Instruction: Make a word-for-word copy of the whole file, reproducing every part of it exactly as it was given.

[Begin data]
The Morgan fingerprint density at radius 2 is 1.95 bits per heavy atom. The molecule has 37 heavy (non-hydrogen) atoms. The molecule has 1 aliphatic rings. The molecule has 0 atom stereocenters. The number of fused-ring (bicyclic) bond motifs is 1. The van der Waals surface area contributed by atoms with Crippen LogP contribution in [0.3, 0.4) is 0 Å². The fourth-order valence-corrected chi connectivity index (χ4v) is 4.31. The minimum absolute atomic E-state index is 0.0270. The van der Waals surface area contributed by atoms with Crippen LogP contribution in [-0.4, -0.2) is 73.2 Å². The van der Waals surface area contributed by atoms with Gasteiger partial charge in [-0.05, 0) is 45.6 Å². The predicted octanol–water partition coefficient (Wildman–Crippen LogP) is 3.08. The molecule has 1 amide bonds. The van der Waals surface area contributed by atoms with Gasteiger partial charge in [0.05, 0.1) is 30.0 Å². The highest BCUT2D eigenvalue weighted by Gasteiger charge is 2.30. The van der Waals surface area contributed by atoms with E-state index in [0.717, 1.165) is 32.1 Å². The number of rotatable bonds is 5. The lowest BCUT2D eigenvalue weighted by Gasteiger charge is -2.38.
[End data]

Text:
The Morgan fingerprint density at radius 2 is 1.95 bits per heavy atom. The molecule has 37 heavy (non-hydrogen) atoms. The molecule has 1 aliphatic rings. The molecule has 0 atom stereocenters. The number of fused-ring (bicyclic) bond motifs is 1. The van der Waals surface area contributed by atoms with Crippen LogP contribution in [0.3, 0.4) is 0 Å². The fourth-order valence-corrected chi connectivity index (χ4v) is 4.31. The minimum absolute atomic E-state index is 0.0270. The van der Waals surface area contributed by atoms with Crippen LogP contribution in [-0.4, -0.2) is 73.2 Å². The van der Waals surface area contributed by atoms with Gasteiger partial charge in [-0.05, 0) is 45.6 Å². The predicted octanol–water partition coefficient (Wildman–Crippen LogP) is 3.08. The molecule has 1 amide bonds. The van der Waals surface area contributed by atoms with Gasteiger partial charge in [0.05, 0.1) is 30.0 Å². The highest BCUT2D eigenvalue weighted by Gasteiger charge is 2.30. The van der Waals surface area contributed by atoms with E-state index in [0.717, 1.165) is 32.1 Å². The number of rotatable bonds is 5. The lowest BCUT2D eigenvalue weighted by Gasteiger charge is -2.38.